EuroKids is of the biggest pre-schooling companies with 1034 preschools in over 350 cities in India as well as in Nepal and Bangladesh. Now the CEO and international executive director of EuroKids, Prajodh Rajan, has announced an investment of Rs 500 crore ($71 million) to expand the schooling network over the next five years.
Plans for Expansion
While talking to Moneycontrol, Rajan said that it took his company 17 years to set up a thousand learning franchises in India, and the future is looking even brighter for preschoolers who will get to experience computer technology and augmented reality first hand from a very early age.
The CEO also said that they’ll use the same franchise model for new preschools as before and will focus on establishing relationships with more female volunteers and entrepreneurs to become a prime example of gender equality in the country.
Currently, almost 95 per cent of EuroKids’ franchisee partners are female entrepreneurs. The company operates in over 350 towns and cities in India. Apart from its preschool division, EuroKids, it also has almost a dozen K-12 schools in six cities.
Rajan says that under its current expansion program, the franchise has been opening 250 learning centers every year, and the number is set to go up in the next five years. By 2013, the company is planning to increase its franchise count to 3,000 centers in, both, tier 2 and tier 3 cities. Moreover it is also planning to open 20 more K-12 schools in six more cities as well as launch several daycare facilities.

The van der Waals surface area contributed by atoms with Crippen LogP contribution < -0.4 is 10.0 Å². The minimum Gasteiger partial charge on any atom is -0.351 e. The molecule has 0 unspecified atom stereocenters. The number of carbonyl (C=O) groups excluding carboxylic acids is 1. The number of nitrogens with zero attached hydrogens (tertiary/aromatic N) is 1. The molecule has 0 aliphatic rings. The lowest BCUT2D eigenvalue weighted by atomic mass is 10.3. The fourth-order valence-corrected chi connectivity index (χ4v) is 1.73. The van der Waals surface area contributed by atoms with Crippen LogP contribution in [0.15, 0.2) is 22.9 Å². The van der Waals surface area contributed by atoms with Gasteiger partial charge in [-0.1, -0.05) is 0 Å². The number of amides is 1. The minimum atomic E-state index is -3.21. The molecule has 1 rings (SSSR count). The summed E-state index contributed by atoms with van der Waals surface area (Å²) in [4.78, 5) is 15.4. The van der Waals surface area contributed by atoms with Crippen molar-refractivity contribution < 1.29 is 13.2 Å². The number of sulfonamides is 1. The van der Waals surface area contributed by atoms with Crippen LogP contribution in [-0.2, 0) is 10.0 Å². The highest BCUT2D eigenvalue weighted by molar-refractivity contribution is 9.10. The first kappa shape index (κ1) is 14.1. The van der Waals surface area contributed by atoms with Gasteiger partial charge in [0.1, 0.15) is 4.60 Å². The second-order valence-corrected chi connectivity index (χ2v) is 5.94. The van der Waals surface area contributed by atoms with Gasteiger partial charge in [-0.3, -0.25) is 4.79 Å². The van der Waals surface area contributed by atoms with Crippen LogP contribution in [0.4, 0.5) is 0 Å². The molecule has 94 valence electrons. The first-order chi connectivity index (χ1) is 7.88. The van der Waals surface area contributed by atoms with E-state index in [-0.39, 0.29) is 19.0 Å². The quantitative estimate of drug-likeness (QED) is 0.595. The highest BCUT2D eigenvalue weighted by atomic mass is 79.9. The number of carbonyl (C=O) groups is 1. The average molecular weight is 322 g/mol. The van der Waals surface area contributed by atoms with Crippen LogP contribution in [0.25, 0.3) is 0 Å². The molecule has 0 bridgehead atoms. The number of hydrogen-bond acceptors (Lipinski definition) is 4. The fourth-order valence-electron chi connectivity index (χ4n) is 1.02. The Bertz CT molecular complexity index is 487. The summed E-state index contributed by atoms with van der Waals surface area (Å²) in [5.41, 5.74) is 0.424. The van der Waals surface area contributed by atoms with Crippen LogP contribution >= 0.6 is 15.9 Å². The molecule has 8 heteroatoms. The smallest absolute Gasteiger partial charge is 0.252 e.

Introducing Preschoolers to Augmented Reality
Rajan says that apart from physical expansion, the school also updates its curriculum regularly to add new programs and learning initiatives for preschoolers.
It recently introduced a gym programs called EuroGym, as well as motion-based learning, S.P.E.A.K and EuroMusic. Now the company is planning to introduce preschoolers to the world of augmented reality. Rajan says that children will be able learn more easily by interacting with this technology.
In the past two years, the company has made Rs 200 crore worth in investments to upgrade learning facilities as well as establish more K-12 schools in India.
EuroKid will acquire funding for future expansion projects through loans and internal accruals, but the CEO is also looking into filing for an IOP or private equity funding to meet its future expenditures. Currently Gaja Capital and Switzerland’s Partner’s Group are the major private equity investors in the company.
Earlier this year, EuroKids acquired two popular preschool brands, Billabong High International Schools and Kangaroo Kids, although both will continue to operate individually in the future.
Billabong High Schools currently has 21 preschool franchises whereas Kangaroo Kids has 75. Rajan says that his current strategy is to expand their network beyond India’s borders, and the acquisition of the two brands will help in achieving this goal. Billabong already has an established network of schools in Maldives, Dubai and Qatar which help EuroKids in expanding internationally.
Setting Up Daycare Facilities
Under the 2017 Maternity Benefit Act, Indian companies which have over 50 employees are required to have a crèche facility close to their offices. With the new daycare initiative, EuroKids is helping corporations meet their requirements.
Rajan says that there has been a surge in demand for daycare centers from companies which are legally required to have crèche facilities. Many large corporates have now partnered up with EuroKids to set up such facilities in the country.
Several reputable institutions such as Indore, State Bank of India and Indian Institute of Management have asked EuroKids to set up on-site daycare facilities.
These corporates have even gone a step further to introduce community centers for their employees in various regions including Kolkata, Pune and Mumbai. To operate these facilities, companies have agreed on 75:25 co-pay model whereby the corporates bear 75 per cent of the daycare expenses whereas the remaining 25 per cent falls on employees.